We all know that the NFL has shifted over the last decade, becoming more and more of a pass-first league. In fact, the league saw a 1.40 pass-to-run ratio last season, while this number was as low as 1.21 at the turn of the century.
Passing is more efficient, which is why the quarterback position has become increasingly more important through the years. But don’t think that running the football is now obsolete. Having a balanced attack – or at least the ability to run the football – can still help teams win games.
When a team’s offense fails, it’s easy to blame the quarterback and his passing attack. But sometimes (a lot of times) it’s not just the signal-caller's fault. Sometimes these passers have no support from their running game. And the teams below certainly didn’t help their passers very much in 2013.
5. Arizona Cardinals
The Cardinals finished 2013 with the 28th-ranked rushing attack, which isn’t much of a surprise considering their recent offensive line woes and the fact that Rashard Mendenhall was their lead running back. That, and Carson Palmer is a statue in the backfield, not helping the rushing metrics whatsoever.
The team finished 23rd in rushing yards, but that’s not really what we’re worried about here at numberFire – yards don’t really tell the entire story. What does? Net Expected Points.
According to our Adjusted Rushing Net Expected Points metric (adjusted for strength of schedule), the Cards lost nearly 23 points via the ground compared to what a team put in a similar situation would have. And just to be clear, when I say 23 points, I mean 23 over the course of the season.
Though it’s difficult to be efficient toting the football, a loss like this is pretty substantial compared to some of the top teams – had they run the ball like Philadelphia, for instance, the Cardinals would have seen a 78-point swing in their favor this season, or nearly five points per game.
If not for Andre Ellington’s effectiveness running the football, this team could’ve ranked even lower.
4. Pittsburgh Steelers
The Steelers were about 10 points worse than the Cardinals on the ground this past season, but it should be noted that much of this lack of success had to do with their first three games of the season.
If you recall, the Steelers were Le’Veon Bell-less during their 0-3 start this past season, and they actually scored 21.52 points less than they should have via the ground over that stretch. Considering they ended the season with a -32.25 Adjusted Rushing NEP score, a dip of just 11 points from Week 3 onward, it’s evident that they weren’t nearly as bad as the start of the season suggested.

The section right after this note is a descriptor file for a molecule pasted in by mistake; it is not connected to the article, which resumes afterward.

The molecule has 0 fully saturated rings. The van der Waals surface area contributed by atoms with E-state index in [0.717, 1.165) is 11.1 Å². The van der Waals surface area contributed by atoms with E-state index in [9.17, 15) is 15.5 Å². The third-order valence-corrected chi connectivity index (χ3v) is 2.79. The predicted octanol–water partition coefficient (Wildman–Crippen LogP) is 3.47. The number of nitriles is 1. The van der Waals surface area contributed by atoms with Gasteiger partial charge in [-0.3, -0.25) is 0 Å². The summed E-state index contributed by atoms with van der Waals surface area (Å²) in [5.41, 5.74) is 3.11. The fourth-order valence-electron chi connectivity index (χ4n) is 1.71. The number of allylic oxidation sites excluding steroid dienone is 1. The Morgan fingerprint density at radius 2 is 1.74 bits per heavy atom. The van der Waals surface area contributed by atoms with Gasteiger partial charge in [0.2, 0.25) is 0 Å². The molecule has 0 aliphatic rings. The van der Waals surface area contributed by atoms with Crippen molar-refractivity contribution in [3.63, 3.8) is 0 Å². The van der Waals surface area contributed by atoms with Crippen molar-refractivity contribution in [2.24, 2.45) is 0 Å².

This is probably a good time to remind everyone that Le’Veon Bell’s efficiency numbers weren’t fantastic this year, but he was deemed a success because he was so much better than those who were playing before him. In other words, the situation wasn't favorable for any running back, and the fact that Bell still got some push is a good sign. This data points to that, too.
3. Jacksonville Jaguars
There was a massive jump from the Steelers to the Jags, as Pittsburgh outperformed Jacksonville by about 17 points in terms of Adjusted Rushing Net Expected Points. Furthermore, only a little over three points separated the Jags from the worst running team in the NFL.
Why were the Jaguars so bad at running the football in 2013? Well, the offensive line certainly didn’t get much push, but lead back Maurice Jones-Drew was just as bad. Our numbers show that Jones-Drew had by far his worst season as a pro, compiling a Rushing NEP of -21.21, effectively losing 21 points for his team. In the past, MJD’s been one of the best runners in the league, and never had a season with a Rushing NEP worse than -3.01.
2. New York Giants
I suppose a team running the football with Brandon Jacobs and Peyton Hillis is bound to find themselves on this list, huh?
The Giants, like the Jaguars, were pretty miserable offensively this year. Not only did the passing attack rank second-worst in the league according to our metrics, but the running game, as you see here, ranked as the second-worst unit as well.
No running back for the Giants compiled a positive Rushing NEP value. Andre Brown, after being the most-efficient runner a season ago, dropped to being one of the worst in 2013, totaling a Rushing NEP score of -24.81 on just 140 carries. To make things worse, David Wilson, a fantasy football disappointment, lost 18 points for the Giants on the ground this season on just 44 carries! Of the running backs who had at least 20 carries, none were as bad as Wilson.
1. Baltimore Ravens
The Ravens couldn't move the football to save their lives in 2013, which is the main reason the team went and hired zone blocking scheme master Gary Kubiak just a month ago. The team lost 52 points via the ground this past season, a disadvantage of about 108 points when compared to a highly-efficient team like Philadelphia. In other words, the Eagles were scoring about a touchdown more per game compared to the Ravens in 2013 through the ground game only.
After being a relatively effective runner in terms of NEP for most of his career, Ray Rice finished this past year with the worst Rushing NEP total of any running back in the league. The guy right in front of him? Teammate Bernard Pierce, of course.
That's part of the reason this ranking is most likely the result of poor offensive line play, as opposed to an Indianapolis Colts situation of poor running back play (Trent Richardson versus Donald Brown). Aside from the issues going on in Ray Rice's life off the field, it's going to be interesting to see if Kubiak can turn around this mess in 2014.